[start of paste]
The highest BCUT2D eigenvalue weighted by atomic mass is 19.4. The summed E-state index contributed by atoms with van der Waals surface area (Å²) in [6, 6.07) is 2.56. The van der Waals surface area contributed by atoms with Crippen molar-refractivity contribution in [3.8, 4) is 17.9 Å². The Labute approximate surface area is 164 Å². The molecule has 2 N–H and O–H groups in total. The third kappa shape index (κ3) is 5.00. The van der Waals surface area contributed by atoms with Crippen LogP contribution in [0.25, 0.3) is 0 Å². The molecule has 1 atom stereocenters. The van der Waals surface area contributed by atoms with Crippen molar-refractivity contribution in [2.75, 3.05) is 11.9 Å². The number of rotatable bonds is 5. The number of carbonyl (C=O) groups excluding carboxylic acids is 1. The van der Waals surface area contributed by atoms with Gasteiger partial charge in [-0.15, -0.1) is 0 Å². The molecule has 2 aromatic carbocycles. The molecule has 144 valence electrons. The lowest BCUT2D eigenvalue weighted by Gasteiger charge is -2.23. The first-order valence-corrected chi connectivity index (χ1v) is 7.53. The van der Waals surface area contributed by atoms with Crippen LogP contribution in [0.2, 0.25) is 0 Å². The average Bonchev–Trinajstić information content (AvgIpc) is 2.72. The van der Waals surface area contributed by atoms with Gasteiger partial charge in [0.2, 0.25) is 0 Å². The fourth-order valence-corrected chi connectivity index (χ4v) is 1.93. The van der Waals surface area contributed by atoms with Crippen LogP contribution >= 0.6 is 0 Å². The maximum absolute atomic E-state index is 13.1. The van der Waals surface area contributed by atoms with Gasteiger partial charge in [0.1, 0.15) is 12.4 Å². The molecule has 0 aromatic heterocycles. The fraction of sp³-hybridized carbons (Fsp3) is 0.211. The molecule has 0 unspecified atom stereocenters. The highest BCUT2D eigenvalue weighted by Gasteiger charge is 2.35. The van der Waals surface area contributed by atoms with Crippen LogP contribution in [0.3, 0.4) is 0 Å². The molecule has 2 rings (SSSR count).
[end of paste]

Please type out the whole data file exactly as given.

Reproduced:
The highest BCUT2D eigenvalue weighted by atomic mass is 19.4. The summed E-state index contributed by atoms with van der Waals surface area (Å²) in [6, 6.07) is 2.56. The van der Waals surface area contributed by atoms with Crippen molar-refractivity contribution in [3.8, 4) is 17.9 Å². The Labute approximate surface area is 164 Å². The molecule has 2 N–H and O–H groups in total. The third kappa shape index (κ3) is 5.00. The van der Waals surface area contributed by atoms with Crippen LogP contribution in [0.25, 0.3) is 0 Å². The molecule has 1 atom stereocenters. The van der Waals surface area contributed by atoms with Crippen molar-refractivity contribution in [2.75, 3.05) is 11.9 Å². The number of rotatable bonds is 5. The number of carbonyl (C=O) groups excluding carboxylic acids is 1. The van der Waals surface area contributed by atoms with Gasteiger partial charge in [-0.15, -0.1) is 0 Å². The molecule has 2 aromatic carbocycles. The molecule has 144 valence electrons. The lowest BCUT2D eigenvalue weighted by Gasteiger charge is -2.23. The first-order valence-corrected chi connectivity index (χ1v) is 7.53. The van der Waals surface area contributed by atoms with Crippen LogP contribution in [0.2, 0.25) is 0 Å². The average Bonchev–Trinajstić information content (AvgIpc) is 2.72. The van der Waals surface area contributed by atoms with Gasteiger partial charge in [0.2, 0.25) is 0 Å². The fourth-order valence-corrected chi connectivity index (χ4v) is 1.93. The van der Waals surface area contributed by atoms with Crippen LogP contribution >= 0.6 is 0 Å². The maximum absolute atomic E-state index is 13.1. The van der Waals surface area contributed by atoms with Gasteiger partial charge in [0.1, 0.15) is 12.4 Å². The molecule has 0 aromatic heterocycles. The fraction of sp³-hybridized carbons (Fsp3) is 0.211. The molecule has 0 unspecified atom stereocenters. The highest BCUT2D eigenvalue weighted by Gasteiger charge is 2.35. The van der Waals surface area contributed by atoms with Crippen LogP contribution in [0.3, 0.4) is 0 Å². The molecule has 2 rings (SSSR count).